We came to the top of that ridge, then stumbled across each other. I circled back to the hard right without knowing Jeremiah started heading left up ahead of me. "Go left," is what I kept telling him while I was unknowingly quite a ways to the right by that point. Even with walkie-talkies, it's not always easy to find the other person. We ended up whistling to find each other. Another funny thing is that most everything in this area is not named, so to help us navigate, we started making up names like Deer Meadow, Surprise Meadow, Swampy Meadow, etc. There are lots of meadows.

We came up over one last, long ridge and dropped into Linton Meadow and began to hunt down a campsite as dusk approached.

We headed along Linton Creek, which is severely mis-marked on the topographic map. For a creek that is wild and tumultuous down low, it just lazily pokes along the meadow. Older Google Earth images show it has changed course many times. As we walked along it back toward the treeline, we started to hear a familiar roar. Both of us looked to the sky, expecting a jet overhead. Instead, it was Linton Creek carving holes in the meadow.

Some odd and crazy things happening under the water along here.

We ventured back a bit toward the trees and started to set camp a ways to the right of this photo of the South Sister overlooking Linton Meadows. I noticed a moving dirt clod by Jeremiah's feet as we were setting up the tent.

This small western toad was pushing it. He put it back into it's hole and covered it up a little, along with a marker to we wouldn't step on it.

With the camp set and dinner having been eaten, we decided to do the most obvious and predictable course of action for us:

grab our headlamps and go find trouble.

We headed across Linton Meadow during straining dusk looking for some animals. We found nothing but mosquitoes, so we crossed the creek and headed back, though that's not the way we came. We stumbled across a killdeer's nest and while Jeremiah was investigating it, I became intrigued by a large rock in the middle of the meadow that was about 50 yards away. By this point, it was dark and we both had our headlamps on. He followed me and we became mesmerized by this series of huge rocks that were sitting in a line further near the scree slope. As we kept walking and wondering how they got there, we walked directly into an 8-foot tall wall of impenetrable brush. It left us three choices: go back and find another way around (we're stubborn, so that one's obviously not an acceptable option), plow through the brush (impossible), or over a nearby boulder field (stupid). We tightened our dunce caps and headed slowly over the boulders and eventually made our way back to camp.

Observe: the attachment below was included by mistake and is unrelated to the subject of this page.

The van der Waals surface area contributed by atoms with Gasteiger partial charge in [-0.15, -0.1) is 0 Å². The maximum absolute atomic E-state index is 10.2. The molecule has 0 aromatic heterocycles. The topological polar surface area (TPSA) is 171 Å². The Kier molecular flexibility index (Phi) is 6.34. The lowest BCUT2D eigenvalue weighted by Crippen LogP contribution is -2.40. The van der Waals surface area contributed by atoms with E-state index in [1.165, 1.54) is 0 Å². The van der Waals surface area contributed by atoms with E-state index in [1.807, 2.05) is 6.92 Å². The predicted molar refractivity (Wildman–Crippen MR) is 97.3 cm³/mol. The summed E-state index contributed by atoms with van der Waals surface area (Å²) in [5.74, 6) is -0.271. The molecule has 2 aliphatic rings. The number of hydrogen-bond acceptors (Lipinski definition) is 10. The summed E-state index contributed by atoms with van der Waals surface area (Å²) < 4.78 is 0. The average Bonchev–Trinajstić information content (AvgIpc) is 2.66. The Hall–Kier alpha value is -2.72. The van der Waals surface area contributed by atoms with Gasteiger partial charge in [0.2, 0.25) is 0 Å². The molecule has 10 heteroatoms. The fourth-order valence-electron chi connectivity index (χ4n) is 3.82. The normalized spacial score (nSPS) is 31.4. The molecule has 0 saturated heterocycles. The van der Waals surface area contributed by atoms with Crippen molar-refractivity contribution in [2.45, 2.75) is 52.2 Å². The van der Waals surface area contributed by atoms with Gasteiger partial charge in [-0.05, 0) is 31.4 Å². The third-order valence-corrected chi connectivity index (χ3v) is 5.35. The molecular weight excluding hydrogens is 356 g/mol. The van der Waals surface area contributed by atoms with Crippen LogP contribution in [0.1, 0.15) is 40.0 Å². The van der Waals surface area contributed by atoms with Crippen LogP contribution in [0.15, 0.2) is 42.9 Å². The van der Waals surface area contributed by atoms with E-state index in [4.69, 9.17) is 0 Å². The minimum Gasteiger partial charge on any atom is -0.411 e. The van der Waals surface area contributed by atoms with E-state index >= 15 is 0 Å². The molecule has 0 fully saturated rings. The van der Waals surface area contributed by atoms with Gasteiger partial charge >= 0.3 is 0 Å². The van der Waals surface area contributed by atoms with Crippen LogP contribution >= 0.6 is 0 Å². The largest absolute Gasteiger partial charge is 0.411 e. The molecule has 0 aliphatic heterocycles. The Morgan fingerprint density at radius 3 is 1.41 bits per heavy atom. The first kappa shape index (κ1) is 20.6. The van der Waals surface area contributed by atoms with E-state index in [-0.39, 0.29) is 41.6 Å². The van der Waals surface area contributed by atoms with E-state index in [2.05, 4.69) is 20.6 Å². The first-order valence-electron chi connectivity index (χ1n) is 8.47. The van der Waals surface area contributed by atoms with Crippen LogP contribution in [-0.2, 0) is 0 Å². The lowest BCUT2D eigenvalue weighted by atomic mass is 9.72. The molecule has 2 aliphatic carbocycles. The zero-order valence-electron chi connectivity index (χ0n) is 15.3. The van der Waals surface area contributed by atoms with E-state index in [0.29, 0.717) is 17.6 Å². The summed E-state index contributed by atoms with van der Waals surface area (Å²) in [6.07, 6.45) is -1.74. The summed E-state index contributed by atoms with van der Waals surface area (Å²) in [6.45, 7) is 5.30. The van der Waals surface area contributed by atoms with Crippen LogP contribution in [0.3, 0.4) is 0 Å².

Jeremiah's tent has a mesh top so we stared at the stars for a while. According to multiple light pollution maps, where we were and the reaching surrounding area are immune to light pollution. This meant we were looking at the stars without impact from any unnatural light. They looked the same that night as they did a billion years ago. It was an incredible show.

Having hit the meadow near dusk, we didn't really get to take in the views. The next morning, we did. I woke up first and while looking out the mesh side facing this direction, deadpanned to a just-waking Jeremiah, "There are worse places to wake up." We spent a lot of effort and took a bit of a chance on camp location, but it turned out perfectly. The west edge of Linton Meadows, facing the South Sister. Everything else is tied for second.

This is a comparison of my photo with one from a trip by the Mazama's hiking club into the area back in the early 1900's, around 1908. I found it later and was able to place it about 75 yards from where I took this photo. It is kind of fascinating, that over 100 years later, we stood in nearly the same spot out in the most somewhere version of the middle of nowhere as that legendary hiking club.

We got moving and decided to head over to Eileen Lake , which was 1.5 miles away. We picked a course with the GPS map and headed out. The mosquitoes were brutally thick. I never got bit (until later), but they were an obscene pest the entire time. When we stopped moving for more than about 5 seconds, they'd swarm like crazy. They would land, but the eucalyptus spray kept them from biting.

This was dubbed Surprise Meadow because we weren't expecting it. I had never really been to this type of an area before this trip and I found it unbelievably beautiful. Peeking up behind the trees is The Husband.

We ventured on and made our way to Eileen Lake:

This is essentially the first thing you see as you pop out to the lake. It's not a big lake, but the views here are fantastic. We also saw our first human, which is odd after seeing no one besides ourselves for a day. He was tall and gangly and jogging without a shirt. He had headphones in and didn't notice us standing 30 yards away. We just stared as he ran by, reminded that we actually were not the only humans on Earth, and then went on about our day.

I tried to take one without and one with the flowers. Even after moving, the mountain stayed in almost the same spot, totally by accident.